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Australian public hospital inpatient satisfaction related to early patient involvement and shared decision-making in discharge planning

Citation

Chia, YYP and Ekladious, A, Australian public hospital inpatient satisfaction related to early patient involvement and shared decision-making in discharge planning, Internal Medicine Journal ISSN 1444-0903 (2020) [Refereed Article]


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Copyright Statement

This is the peer reviewed version of the following article, which has been published in final form at http://dx.doi.org/10.1111/imj.14872. This article may be used for non-commercial purposes in accordance with Wiley Terms and Conditions for Use of Self-Archived Versions.

DOI: doi:10.1111/imj.14872

Abstract

Background: Surveys of hospital inpatient satisfaction may help develop actionable plans for quality improvement, and patients have preferred to give feedback during admission at the point of service compared to after discharge. However, patient satisfaction measurement has often been done by questionnaires post-discharge, and without focusing on an Australian General Internal Medicine setting.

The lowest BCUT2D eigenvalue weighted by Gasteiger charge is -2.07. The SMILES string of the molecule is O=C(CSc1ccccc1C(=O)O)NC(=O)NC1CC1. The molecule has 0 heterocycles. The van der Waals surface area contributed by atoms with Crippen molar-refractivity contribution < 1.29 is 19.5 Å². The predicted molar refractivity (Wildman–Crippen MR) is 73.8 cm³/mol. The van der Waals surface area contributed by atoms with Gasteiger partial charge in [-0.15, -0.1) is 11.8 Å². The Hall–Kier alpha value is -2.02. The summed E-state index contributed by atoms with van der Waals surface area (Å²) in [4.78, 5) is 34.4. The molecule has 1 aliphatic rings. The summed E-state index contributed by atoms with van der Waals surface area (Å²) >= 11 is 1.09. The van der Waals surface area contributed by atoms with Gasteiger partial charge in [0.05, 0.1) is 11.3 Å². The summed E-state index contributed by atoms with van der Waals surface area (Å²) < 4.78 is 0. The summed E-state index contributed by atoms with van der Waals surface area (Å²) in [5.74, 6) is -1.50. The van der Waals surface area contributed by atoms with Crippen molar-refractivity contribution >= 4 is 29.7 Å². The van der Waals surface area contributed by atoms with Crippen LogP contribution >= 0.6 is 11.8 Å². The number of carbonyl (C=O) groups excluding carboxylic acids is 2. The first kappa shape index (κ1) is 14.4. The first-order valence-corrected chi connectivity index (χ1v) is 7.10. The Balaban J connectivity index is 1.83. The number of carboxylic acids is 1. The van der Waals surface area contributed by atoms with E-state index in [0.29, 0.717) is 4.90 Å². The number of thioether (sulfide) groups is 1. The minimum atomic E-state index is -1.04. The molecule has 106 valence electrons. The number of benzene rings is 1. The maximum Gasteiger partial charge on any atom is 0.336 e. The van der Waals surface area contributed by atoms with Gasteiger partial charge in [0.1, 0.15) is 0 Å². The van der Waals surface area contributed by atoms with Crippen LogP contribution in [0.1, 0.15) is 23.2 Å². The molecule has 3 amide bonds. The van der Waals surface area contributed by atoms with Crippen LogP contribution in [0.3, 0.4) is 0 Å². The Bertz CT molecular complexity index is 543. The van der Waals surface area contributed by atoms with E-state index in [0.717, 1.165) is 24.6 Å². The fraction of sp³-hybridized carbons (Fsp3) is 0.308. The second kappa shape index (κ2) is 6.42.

Aims: To understand patients' perceptions of their admission experiences in an Australian public teaching hospital's General Internal Medicine unit, and to understand opportunities for quality improvement.

Methods: A prospective study of 50 inpatients of a General Internal Medical unit at an Australian public teaching hospital was carried out using a patient satisfaction questionnaire given to patients on the day of discharge.

Results: Patients perceived deficits in early communication about discharge destination planning, and provision of written discharge instructions. Responses highlighted the importance of checking with patients to elicit further information that was not previously captured during initial history-taking, patient-centred communication to enable informed consent and decision making, use of language readily understandable to laypersons, and checking for patients' understanding of messages as communicated by the treating clinician.

Conclusions: In an Australian General Internal Medicine service, early involvement and shared decision-making in discharge planning are valued by patients. Incorporating checking of patients' understanding of diagnoses, management, discharge instructions, and follow-up plans into ward round routines may benefit patient satisfaction. This study stimulates further research into use of a proforma to capture and check patients' understanding of discharge diagnoses and plans.

Item Details

Item Type:Refereed Article
Keywords:patient satisfaction, shared decision-making, discharge planning, public hospitals, inpatients.
Research Division:Biomedical and Clinical Sciences
Research Group:Clinical sciences
Research Field:Clinical sciences not elsewhere classified
Objective Division:Health
Objective Group:Clinical health
Objective Field:Clinical health not elsewhere classified
UTAS Author:Chia, YYP (Dr Paul Chia)
ID Code:138956
Year Published:2020
Deposited By:Medicine
Deposited On:2020-05-14
Last Modified:2021-04-15
Downloads:0

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